Louis Karchin’s Dark Mountains/Distant Lights


KARCHIN: Dreamscape.1,3 Rhapsody.1,2 Three Epigrams.2 Dark Mountains/Distant Lights.1 Lyrics II.2 Prayer.1 Reflection1,3 / 1Miranda Cuckson, vln; 2Steven Beck, pno; 3Jacqueline Leclair, ob / New Focus Recordings FCR225

American composer Louis Karchin has written more than 90 pieces, appeared as conductor with several ensembles, and co-founded new music groups including the Chamber Players of the League-ISCM, the Orchestra of the League of Composers, the Washington Square Ensemble, and the Harvard Group for New Music. This CD spotlights his chamber music, most of it featuring young violinist Miranda Cuckson and some of it pianist Steven Beck.

Dreamscape opens with the oboe playing long-held notes over violin tremolos, then slowly moves into faster, somewhat edgier themes with a bitonal base. The music shifts tempi and moods back and forth, weaving a strange tapestry through the mind. Upper harmonics are used as thematic and development material and the music jumps around skittishly with frequent long pauses, yet always with some definite form behind it.

The Rhapsody for violin and piano also contains a skittish restlessness behind it; in terms of mood, it is, to my ears, much more like an active night of bad fairies than a rhapsody in the strict sense of the term, with dark-sounding piano chords leading the edgy, nervous-sounding violin, but good music nonetheless. When the piano gets his own solo, some of the edginess is mellowed, leading to soft, spaced-out chords, which also temporarily tames the violin. Then the tempo increases again, the violin plays rapid, serrated figures, and the harmony finally comes together in a tonal manner, though no less edgy and unsettled in mood before returning to bitonality. This frenetic “rhapsody” thus moves towards its conclusion, finally resolving itself once again in Eb major.

The Three Epigrams for piano solo also skitter around, but the first, at least, does not stray too far from tonality. By this point it was obvious to me that Karchin’s style, though interesting, is based on the use of devices common to all of his music. This is not to say that he’s not an interesting composer, only that his basic material has a certain sameness—not an uncommon thing for many modern composers. The second Epigram followed the pattern of the slow piano music in the Rhapsody, for instance, albeit with some variations, while the third returns to his skittish, somewhat disconnected style of writing. In Karchin’s sound world, music is comprised of discrete rhythmic fragments that he makes coherent via a good sense of structure, but the pattern tends to repeat itself.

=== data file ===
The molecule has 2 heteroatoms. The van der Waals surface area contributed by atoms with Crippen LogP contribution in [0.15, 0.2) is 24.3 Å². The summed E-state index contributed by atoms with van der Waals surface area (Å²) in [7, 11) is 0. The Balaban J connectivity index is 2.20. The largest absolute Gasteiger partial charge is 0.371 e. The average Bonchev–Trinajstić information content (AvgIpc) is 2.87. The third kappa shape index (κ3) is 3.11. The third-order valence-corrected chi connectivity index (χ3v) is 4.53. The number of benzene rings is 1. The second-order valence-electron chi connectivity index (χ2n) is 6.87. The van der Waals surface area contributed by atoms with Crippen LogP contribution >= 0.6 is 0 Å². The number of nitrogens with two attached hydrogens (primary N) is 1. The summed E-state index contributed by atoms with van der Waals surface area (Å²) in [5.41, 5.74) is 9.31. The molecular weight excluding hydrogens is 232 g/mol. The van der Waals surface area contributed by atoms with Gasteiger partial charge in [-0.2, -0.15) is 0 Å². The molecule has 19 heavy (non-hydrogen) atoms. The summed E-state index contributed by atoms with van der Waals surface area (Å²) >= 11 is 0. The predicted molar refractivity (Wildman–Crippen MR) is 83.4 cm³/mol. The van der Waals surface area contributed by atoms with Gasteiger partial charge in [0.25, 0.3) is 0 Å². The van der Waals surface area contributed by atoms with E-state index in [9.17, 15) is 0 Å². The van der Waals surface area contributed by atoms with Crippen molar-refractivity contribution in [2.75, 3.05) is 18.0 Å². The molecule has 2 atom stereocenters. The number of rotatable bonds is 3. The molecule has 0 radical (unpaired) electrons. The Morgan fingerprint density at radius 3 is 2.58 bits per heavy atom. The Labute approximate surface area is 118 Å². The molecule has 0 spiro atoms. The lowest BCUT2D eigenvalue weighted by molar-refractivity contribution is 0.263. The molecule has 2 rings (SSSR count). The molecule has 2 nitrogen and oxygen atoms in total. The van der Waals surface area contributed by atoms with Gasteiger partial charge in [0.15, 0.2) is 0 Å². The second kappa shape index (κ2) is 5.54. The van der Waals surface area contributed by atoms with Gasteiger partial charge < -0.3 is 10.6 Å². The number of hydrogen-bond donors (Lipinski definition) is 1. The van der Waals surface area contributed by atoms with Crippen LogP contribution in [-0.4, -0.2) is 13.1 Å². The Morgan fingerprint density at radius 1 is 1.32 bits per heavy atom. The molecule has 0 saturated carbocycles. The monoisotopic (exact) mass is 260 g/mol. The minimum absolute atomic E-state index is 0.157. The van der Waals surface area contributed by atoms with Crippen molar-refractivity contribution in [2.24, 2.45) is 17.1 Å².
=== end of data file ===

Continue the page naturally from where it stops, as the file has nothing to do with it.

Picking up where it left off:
Indeed, Dark Mountains/Distant Lights sounds like a variant on Dreamscape, only here played by a solo violin without the oboe. Mind you, hearing one or two of these pieces in a concert would certainly be interesting and invigorating; the music is clearly well-thought-out and inventive in places; but repeated patterns are repeated patterns, no matter how ingeniously they are constructed. Nonetheless, Karchin’s craggy construction is indeed fascinating in these relatively small-scale works, where he is able to control their evolution and occasional juxtaposition of ideas.

In Lyrics II his method of writing slow, moody piano chords comes again to the fore, and once more one hears music that, isolated from the other pieces on this set, would clearly intrigue listeners in a modern music concert. The difference here is that, in the second piece, he has the pianist thump on his instrument.

Prayer for solo violin is more lyrical than usual for Karchin, using a broad, rather slow melodic line written in his usual bitonal fashion. Cuckson plays this with particularly good phrasing and feeling, and to a certain extent this work slightly breaks the mold of the others. So, too, does Reflection, with which this recital ends. This work is primarily tonal and, in places, quite lovely in the modern sense, meaning emotion without sentimentality. Yet Karchin again gives the violinist widely-spaced intervals to play, albeit in slower tempi, and the interplay of violin and oboe is quite interesting, sometimes giving the lyric line to the reed instrument while the violin flutters above.

An interesting album, then, with some very fine pieces in it.

—© 2019 Lynn René Bayley

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